This was demonstrated by the status of the Kingdom of Hungary, a country that had never been a part of the Holy Roman Empire and which had always been considered a separate realm—a status, affirmed by Article X, added to Hungary's constitution in 1790 during the phase of the composite monarchy and described the state as a Regnum Independens. Hungary's affairs remained administered by its own institutions, thus no Imperial institutions were involved in its government. The fall and dissolution of the Holy Roman Empire was accelerated by French intervention in the Empire in September 1805. On 20 October 1805, an Austrian army led by General Karl Mack von Leiberich was defeated by French armies near the town of Ulm; the French victory resulted in the capture of many cannons. Napoleon's army won another victory at Austerlitz on 2 December 1805. Francis was forced into negotiations with the French from 4 to 6 December 1805, which concluded with an armistice on 6 December 1805; the French victories encouraged rulers of certain imperial territories to ally themselves with the French and assert their formal independence from the Empire.
On 10 December 1805, Maximilian IV Joseph, the prince-elector and Duke of Bavaria, proclaimed himself King, followed by the Duke of Württemberg Frederick III on 11 December. Charles Frederick, Margrave of Baden, was given the title of Grand Duke on 12 December; each of these new states became French allies. The Treaty of Pressburg between France and Austria, signed in Pressburg on 26 December, enlarged the territory of Napoleon's German allies at the expense of defeated Austria. Francis II agreed to the humiliating Treaty of Pressburg, which in practice meant the dissolution of the long-lived Holy Roman Empire and a reorganization under a Napoleonic imprint of the German territories lost in the process into a precursor state of what became modern Germany, those possessions nominally having been part of the Holy Roman Empire within the present boundaries of Germany, as well as other measures weakening Austria and the Habsburgs in other ways. Certain Austrian holdings in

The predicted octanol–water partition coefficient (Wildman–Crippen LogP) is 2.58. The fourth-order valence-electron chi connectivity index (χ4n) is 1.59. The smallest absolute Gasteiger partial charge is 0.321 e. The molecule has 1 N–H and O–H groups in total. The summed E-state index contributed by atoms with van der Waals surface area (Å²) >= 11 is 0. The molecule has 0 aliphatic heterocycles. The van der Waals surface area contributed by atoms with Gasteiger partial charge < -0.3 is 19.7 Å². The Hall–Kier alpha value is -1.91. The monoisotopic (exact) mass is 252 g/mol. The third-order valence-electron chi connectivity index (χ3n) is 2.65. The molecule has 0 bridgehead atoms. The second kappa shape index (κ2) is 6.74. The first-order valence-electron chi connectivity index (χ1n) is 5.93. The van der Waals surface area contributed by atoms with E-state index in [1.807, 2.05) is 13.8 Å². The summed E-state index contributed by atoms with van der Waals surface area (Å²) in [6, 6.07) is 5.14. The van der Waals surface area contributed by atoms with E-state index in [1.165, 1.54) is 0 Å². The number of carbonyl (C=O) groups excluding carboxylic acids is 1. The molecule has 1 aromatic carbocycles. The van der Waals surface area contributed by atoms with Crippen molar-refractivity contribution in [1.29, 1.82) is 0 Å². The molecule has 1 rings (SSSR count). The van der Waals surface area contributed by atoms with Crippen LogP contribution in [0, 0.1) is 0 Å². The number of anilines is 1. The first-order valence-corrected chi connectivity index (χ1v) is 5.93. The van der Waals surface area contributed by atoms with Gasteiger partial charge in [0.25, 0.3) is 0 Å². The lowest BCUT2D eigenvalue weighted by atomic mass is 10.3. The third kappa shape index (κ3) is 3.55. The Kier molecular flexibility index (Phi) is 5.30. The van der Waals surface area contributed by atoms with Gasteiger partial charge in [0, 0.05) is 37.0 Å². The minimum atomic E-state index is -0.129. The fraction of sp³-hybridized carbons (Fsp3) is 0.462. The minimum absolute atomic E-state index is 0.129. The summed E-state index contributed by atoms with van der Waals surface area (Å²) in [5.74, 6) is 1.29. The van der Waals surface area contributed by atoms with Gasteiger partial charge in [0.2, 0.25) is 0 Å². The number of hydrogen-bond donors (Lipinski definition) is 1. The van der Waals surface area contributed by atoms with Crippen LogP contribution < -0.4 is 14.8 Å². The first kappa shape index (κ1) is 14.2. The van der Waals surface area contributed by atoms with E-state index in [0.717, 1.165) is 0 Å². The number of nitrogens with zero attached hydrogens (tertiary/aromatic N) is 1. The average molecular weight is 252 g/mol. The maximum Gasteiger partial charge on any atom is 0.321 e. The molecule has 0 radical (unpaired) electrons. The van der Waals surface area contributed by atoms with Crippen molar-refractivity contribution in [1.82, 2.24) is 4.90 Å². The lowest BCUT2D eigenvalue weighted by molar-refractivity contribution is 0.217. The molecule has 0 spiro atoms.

Anschluss refers to the annexation of Austria into Nazi Germany on 12 March 1938. The word's German spelling, until the German orthography reform of 1996, was Anschluß and it was known as the Anschluss Österreichs. Prior to the Anschluss, there had been strong support from people of all backgrounds – not just Nazis – in both Austria and Germany for a union of the two countries; the desire for a union formed an integral part of the Nazi "Heim ins Reich" movement to bring ethnic Germans outside Nazi Germany into Greater Germany. Earlier, Nazi Germany had provided support for the Austrian National Socialist Party in its bid to seize power from Austria's Fatherland Front government; the idea of an Anschluss began after the unification of Germany excluded Austria and the German Austrians from the Prussian-dominated German Empire in 1871. Following the end of World War I with the fall of the Austro-Hungarian Empire, in 1918, the newly formed Republic of German-Austria attempted to form a union with Germany, but the Treaty of Saint Germain and the Treaty of Versailles forbade both the union and the continued use of the name "German-Austria".